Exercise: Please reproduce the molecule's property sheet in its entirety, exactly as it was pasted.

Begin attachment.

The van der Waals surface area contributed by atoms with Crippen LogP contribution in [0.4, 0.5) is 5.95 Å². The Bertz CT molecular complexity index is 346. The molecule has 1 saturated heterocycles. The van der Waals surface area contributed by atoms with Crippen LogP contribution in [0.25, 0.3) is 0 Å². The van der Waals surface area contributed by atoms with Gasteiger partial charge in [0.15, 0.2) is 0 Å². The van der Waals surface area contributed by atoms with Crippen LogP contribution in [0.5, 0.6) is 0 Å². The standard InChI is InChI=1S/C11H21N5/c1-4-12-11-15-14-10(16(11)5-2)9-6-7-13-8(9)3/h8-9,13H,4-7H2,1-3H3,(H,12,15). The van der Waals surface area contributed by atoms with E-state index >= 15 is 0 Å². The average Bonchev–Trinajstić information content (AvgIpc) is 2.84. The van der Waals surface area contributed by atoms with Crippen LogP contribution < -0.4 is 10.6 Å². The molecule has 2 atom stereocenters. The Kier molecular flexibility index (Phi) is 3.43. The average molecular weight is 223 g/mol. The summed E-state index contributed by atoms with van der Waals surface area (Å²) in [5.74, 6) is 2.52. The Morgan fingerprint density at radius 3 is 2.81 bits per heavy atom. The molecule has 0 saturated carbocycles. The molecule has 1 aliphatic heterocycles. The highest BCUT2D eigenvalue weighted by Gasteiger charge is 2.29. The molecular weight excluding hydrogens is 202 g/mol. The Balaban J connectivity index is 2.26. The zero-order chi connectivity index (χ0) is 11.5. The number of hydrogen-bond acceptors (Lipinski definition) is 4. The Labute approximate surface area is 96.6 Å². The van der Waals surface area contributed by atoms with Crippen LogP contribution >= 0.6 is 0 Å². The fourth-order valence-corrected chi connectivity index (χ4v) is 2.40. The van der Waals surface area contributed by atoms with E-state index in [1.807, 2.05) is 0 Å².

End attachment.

The van der Waals surface area contributed by atoms with Crippen LogP contribution in [0.4, 0.5) is 5.95 Å². The Bertz CT molecular complexity index is 346. The molecule has 1 saturated heterocycles. The van der Waals surface area contributed by atoms with Crippen LogP contribution in [0.25, 0.3) is 0 Å². The van der Waals surface area contributed by atoms with Gasteiger partial charge in [0.15, 0.2) is 0 Å². The van der Waals surface area contributed by atoms with Crippen LogP contribution in [0.5, 0.6) is 0 Å². The standard InChI is InChI=1S/C11H21N5/c1-4-12-11-15-14-10(16(11)5-2)9-6-7-13-8(9)3/h8-9,13H,4-7H2,1-3H3,(H,12,15). The van der Waals surface area contributed by atoms with E-state index >= 15 is 0 Å². The average Bonchev–Trinajstić information content (AvgIpc) is 2.84. The van der Waals surface area contributed by atoms with Crippen LogP contribution < -0.4 is 10.6 Å². The molecule has 2 atom stereocenters. The Kier molecular flexibility index (Phi) is 3.43. The average molecular weight is 223 g/mol. The summed E-state index contributed by atoms with van der Waals surface area (Å²) in [5.74, 6) is 2.52. The Morgan fingerprint density at radius 3 is 2.81 bits per heavy atom. The molecule has 0 saturated carbocycles. The molecule has 1 aliphatic heterocycles. The highest BCUT2D eigenvalue weighted by Gasteiger charge is 2.29. The molecular weight excluding hydrogens is 202 g/mol. The Balaban J connectivity index is 2.26. The zero-order chi connectivity index (χ0) is 11.5. The number of hydrogen-bond acceptors (Lipinski definition) is 4. The Labute approximate surface area is 96.6 Å². The van der Waals surface area contributed by atoms with Crippen LogP contribution >= 0.6 is 0 Å². The fourth-order valence-corrected chi connectivity index (χ4v) is 2.40. The van der Waals surface area contributed by atoms with E-state index in [1.807, 2.05) is 0 Å².